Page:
That means first charting out the current experience. In doing so, you’ll gain a deeper understanding of how candidates and employees build relationships with your organization over time, at specific touchpoints. The details matter here: you can see below from a snippet of a tech client’s recruiting journey that no activity is too small.
As we map, we ask ourselves: What is an applicant thinking, feeling, and doing at each stage of the recruiting process? Where are there roadblocks to conversion at each stage? And what are the objectives of each touchpoint—and the moments of opportunity to infuse culture?
Embarking on an exercise like this is especially helpful for identifying quick wins. Our tech client above identified several ways to optimize their recruiting touchpoints following our journey mapping, and even returned to the schematic years later to identify the right moment for an on-brand, interactive game experience for the virtual era.
The journey map acts as a blueprint for the long-term, too. When big changes happen—an acquisition, a new product focus or pivot, restructuring—chart them on the journey so their implications are evident, and so that employee experience effects can be addressed authentically.
3. Engage your organization with ongoing communications.
Communications planning is the last important ingredient. An EVP can’t only live in journey maps or strategy decks. It needs to be activated so that employees across functions are engaged, can unite around the messaging, and derive value from its applications.
In building a communications plan, we start with questions like: What points in our journey represented the biggest opportunities to improve messaging or communications? How can our EVP become tangible for our employees? And how can we best arm teams with tools and assets that both reflect our promises and could make a difference in their work?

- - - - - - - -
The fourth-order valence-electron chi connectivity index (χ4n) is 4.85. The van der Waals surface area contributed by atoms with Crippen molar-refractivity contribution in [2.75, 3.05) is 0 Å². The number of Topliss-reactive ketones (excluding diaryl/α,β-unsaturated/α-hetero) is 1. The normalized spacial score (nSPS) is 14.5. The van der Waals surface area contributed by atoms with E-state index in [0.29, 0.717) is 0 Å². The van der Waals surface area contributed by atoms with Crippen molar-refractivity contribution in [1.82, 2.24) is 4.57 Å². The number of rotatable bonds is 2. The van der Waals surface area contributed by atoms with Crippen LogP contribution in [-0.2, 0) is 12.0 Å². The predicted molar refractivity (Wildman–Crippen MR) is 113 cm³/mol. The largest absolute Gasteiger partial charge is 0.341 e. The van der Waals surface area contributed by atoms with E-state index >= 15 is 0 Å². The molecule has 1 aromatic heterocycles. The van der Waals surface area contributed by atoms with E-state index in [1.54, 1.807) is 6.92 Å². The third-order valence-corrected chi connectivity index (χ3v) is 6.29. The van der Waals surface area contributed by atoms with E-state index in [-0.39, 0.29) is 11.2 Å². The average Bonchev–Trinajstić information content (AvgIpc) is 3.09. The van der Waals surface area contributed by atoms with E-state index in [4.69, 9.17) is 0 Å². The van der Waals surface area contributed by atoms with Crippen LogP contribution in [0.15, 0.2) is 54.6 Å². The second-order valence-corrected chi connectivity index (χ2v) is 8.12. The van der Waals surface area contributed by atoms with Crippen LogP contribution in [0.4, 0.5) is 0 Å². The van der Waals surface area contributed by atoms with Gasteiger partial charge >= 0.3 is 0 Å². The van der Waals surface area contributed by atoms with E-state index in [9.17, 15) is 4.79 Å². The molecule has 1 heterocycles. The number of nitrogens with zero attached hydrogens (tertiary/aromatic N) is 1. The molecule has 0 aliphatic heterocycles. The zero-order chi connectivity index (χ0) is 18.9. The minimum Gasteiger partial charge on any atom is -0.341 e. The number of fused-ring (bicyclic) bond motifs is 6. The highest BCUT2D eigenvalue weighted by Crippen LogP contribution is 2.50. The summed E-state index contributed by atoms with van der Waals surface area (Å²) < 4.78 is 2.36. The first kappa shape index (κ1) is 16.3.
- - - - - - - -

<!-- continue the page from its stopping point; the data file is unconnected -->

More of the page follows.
When partnering with a multi-billion dollar investment management firm, communications planning was core to our strategy. We uncovered that employees lacked meaningful ways to connect with different internal functions, that the firm struggled to articulate the diversity of thought and talent of their workforce, and that there were few efforts to celebrate culture externally. We developed a communications plan and built all corresponding assets to make progress in each area.
We created an internal digital collaboration tool that acted as both a resource center and an engagement hub, inspiring wide adoption, employee-generated content, and new connections between employees across the firm. We dug deep into the firm’s recruiting strategy and produced widely-shared videos highlighting the diversity that had sometimes been overlooked, helping bring in more high-quality candidates. And we redesigned the firm’s website and revamped their LinkedIn strategy, transforming them into modern talent acquisition tools—and vehicles for celebrating their unique brand and culture.
Choreographing these communications, and prioritizing those that add value to your teams, are critical for engaging your organization and rallying people behind your vision. Together, these pillars make for a win/win: engaged, happy employees and the business impacts to match.